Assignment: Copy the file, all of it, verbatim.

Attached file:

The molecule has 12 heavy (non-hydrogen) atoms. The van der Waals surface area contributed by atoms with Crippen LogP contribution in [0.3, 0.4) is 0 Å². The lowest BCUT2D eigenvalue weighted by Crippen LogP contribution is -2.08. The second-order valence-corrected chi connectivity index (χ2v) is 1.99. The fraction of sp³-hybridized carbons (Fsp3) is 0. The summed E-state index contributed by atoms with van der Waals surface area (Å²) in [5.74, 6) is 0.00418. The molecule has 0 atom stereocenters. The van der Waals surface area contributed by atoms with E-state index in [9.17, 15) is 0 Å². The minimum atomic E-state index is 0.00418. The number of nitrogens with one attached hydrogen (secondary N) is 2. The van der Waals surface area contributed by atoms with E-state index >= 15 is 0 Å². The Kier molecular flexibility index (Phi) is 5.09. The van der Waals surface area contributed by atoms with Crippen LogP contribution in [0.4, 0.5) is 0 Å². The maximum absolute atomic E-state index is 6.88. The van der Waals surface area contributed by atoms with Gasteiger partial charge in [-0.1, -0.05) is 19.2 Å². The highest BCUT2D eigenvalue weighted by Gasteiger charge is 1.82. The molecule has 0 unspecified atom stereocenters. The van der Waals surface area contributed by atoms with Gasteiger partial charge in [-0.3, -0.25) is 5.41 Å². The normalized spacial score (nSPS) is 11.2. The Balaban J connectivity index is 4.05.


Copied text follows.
The molecule has 12 heavy (non-hydrogen) atoms. The van der Waals surface area contributed by atoms with Crippen LogP contribution in [0.3, 0.4) is 0 Å². The lowest BCUT2D eigenvalue weighted by Crippen LogP contribution is -2.08. The second-order valence-corrected chi connectivity index (χ2v) is 1.99. The fraction of sp³-hybridized carbons (Fsp3) is 0. The summed E-state index contributed by atoms with van der Waals surface area (Å²) in [5.74, 6) is 0.00418. The molecule has 0 atom stereocenters. The van der Waals surface area contributed by atoms with E-state index in [9.17, 15) is 0 Å². The minimum atomic E-state index is 0.00418. The number of nitrogens with one attached hydrogen (secondary N) is 2. The van der Waals surface area contributed by atoms with E-state index >= 15 is 0 Å². The Kier molecular flexibility index (Phi) is 5.09. The van der Waals surface area contributed by atoms with Crippen LogP contribution in [0.4, 0.5) is 0 Å². The maximum absolute atomic E-state index is 6.88. The van der Waals surface area contributed by atoms with Gasteiger partial charge in [-0.1, -0.05) is 19.2 Å². The highest BCUT2D eigenvalue weighted by Gasteiger charge is 1.82. The molecule has 0 unspecified atom stereocenters. The van der Waals surface area contributed by atoms with Gasteiger partial charge in [-0.3, -0.25) is 5.41 Å². The normalized spacial score (nSPS) is 11.2. The Balaban J connectivity index is 4.05.